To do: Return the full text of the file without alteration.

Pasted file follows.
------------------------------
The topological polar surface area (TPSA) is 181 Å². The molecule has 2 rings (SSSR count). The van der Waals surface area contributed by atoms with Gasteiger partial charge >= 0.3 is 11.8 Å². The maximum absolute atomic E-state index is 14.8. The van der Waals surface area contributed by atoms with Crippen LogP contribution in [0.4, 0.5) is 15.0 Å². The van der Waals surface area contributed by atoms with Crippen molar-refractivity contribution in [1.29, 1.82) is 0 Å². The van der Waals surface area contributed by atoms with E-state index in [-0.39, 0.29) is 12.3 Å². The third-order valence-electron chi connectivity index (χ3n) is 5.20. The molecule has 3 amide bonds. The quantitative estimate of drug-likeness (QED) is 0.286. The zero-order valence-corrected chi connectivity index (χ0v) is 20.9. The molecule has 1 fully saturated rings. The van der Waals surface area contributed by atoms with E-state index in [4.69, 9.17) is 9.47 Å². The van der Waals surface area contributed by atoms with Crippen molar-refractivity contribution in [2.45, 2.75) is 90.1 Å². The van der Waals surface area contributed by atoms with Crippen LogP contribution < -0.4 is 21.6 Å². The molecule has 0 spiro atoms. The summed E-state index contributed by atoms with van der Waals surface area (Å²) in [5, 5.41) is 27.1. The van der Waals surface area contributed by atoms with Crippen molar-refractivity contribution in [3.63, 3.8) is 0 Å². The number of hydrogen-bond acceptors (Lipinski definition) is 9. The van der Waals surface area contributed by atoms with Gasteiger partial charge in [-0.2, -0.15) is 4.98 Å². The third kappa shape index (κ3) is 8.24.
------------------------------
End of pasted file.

The topological polar surface area (TPSA) is 181 Å². The molecule has 2 rings (SSSR count). The van der Waals surface area contributed by atoms with Gasteiger partial charge >= 0.3 is 11.8 Å². The maximum absolute atomic E-state index is 14.8. The van der Waals surface area contributed by atoms with Crippen LogP contribution in [0.4, 0.5) is 15.0 Å². The van der Waals surface area contributed by atoms with Crippen molar-refractivity contribution in [1.29, 1.82) is 0 Å². The van der Waals surface area contributed by atoms with E-state index in [-0.39, 0.29) is 12.3 Å². The third-order valence-electron chi connectivity index (χ3n) is 5.20. The molecule has 3 amide bonds. The quantitative estimate of drug-likeness (QED) is 0.286. The zero-order valence-corrected chi connectivity index (χ0v) is 20.9. The molecule has 1 fully saturated rings. The van der Waals surface area contributed by atoms with E-state index in [4.69, 9.17) is 9.47 Å². The van der Waals surface area contributed by atoms with Crippen molar-refractivity contribution in [2.45, 2.75) is 90.1 Å². The van der Waals surface area contributed by atoms with Crippen LogP contribution < -0.4 is 21.6 Å². The molecule has 0 spiro atoms. The summed E-state index contributed by atoms with van der Waals surface area (Å²) in [5, 5.41) is 27.1. The van der Waals surface area contributed by atoms with Crippen molar-refractivity contribution in [3.63, 3.8) is 0 Å². The number of hydrogen-bond acceptors (Lipinski definition) is 9. The van der Waals surface area contributed by atoms with Gasteiger partial charge in [-0.2, -0.15) is 4.98 Å². The third kappa shape index (κ3) is 8.24.